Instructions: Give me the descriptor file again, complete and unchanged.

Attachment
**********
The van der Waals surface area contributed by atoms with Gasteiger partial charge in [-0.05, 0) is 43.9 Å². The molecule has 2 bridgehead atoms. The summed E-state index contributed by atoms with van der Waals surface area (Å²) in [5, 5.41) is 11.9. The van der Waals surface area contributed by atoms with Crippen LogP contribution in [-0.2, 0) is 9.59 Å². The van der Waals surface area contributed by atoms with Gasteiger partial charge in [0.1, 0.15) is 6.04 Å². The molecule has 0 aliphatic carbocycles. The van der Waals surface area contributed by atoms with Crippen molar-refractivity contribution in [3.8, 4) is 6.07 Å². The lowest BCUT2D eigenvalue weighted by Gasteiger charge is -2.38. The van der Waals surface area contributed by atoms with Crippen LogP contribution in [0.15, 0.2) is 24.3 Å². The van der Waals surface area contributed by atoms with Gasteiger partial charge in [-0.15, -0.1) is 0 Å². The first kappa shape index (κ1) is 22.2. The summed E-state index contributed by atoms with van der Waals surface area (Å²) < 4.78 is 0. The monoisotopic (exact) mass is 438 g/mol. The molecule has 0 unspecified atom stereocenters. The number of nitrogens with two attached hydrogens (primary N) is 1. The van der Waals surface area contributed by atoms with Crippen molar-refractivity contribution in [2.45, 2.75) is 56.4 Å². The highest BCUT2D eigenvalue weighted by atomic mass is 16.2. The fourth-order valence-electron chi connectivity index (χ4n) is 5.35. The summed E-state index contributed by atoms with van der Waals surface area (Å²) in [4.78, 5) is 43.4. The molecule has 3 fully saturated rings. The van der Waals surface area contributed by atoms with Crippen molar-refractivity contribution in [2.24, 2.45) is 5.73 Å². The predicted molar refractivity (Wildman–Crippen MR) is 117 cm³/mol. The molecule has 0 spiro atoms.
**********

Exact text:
The van der Waals surface area contributed by atoms with Gasteiger partial charge in [-0.05, 0) is 43.9 Å². The molecule has 2 bridgehead atoms. The summed E-state index contributed by atoms with van der Waals surface area (Å²) in [5, 5.41) is 11.9. The van der Waals surface area contributed by atoms with Crippen LogP contribution in [-0.2, 0) is 9.59 Å². The van der Waals surface area contributed by atoms with Gasteiger partial charge in [0.1, 0.15) is 6.04 Å². The molecule has 0 aliphatic carbocycles. The van der Waals surface area contributed by atoms with Crippen molar-refractivity contribution in [3.8, 4) is 6.07 Å². The lowest BCUT2D eigenvalue weighted by Gasteiger charge is -2.38. The van der Waals surface area contributed by atoms with Crippen LogP contribution in [0.15, 0.2) is 24.3 Å². The van der Waals surface area contributed by atoms with Gasteiger partial charge in [-0.15, -0.1) is 0 Å². The first kappa shape index (κ1) is 22.2. The summed E-state index contributed by atoms with van der Waals surface area (Å²) < 4.78 is 0. The monoisotopic (exact) mass is 438 g/mol. The molecule has 0 unspecified atom stereocenters. The number of nitrogens with two attached hydrogens (primary N) is 1. The van der Waals surface area contributed by atoms with Crippen molar-refractivity contribution in [2.45, 2.75) is 56.4 Å². The highest BCUT2D eigenvalue weighted by atomic mass is 16.2. The fourth-order valence-electron chi connectivity index (χ4n) is 5.35. The summed E-state index contributed by atoms with van der Waals surface area (Å²) in [4.78, 5) is 43.4. The molecule has 3 fully saturated rings. The van der Waals surface area contributed by atoms with Crippen molar-refractivity contribution in [2.24, 2.45) is 5.73 Å². The predicted molar refractivity (Wildman–Crippen MR) is 117 cm³/mol. The molecule has 0 spiro atoms.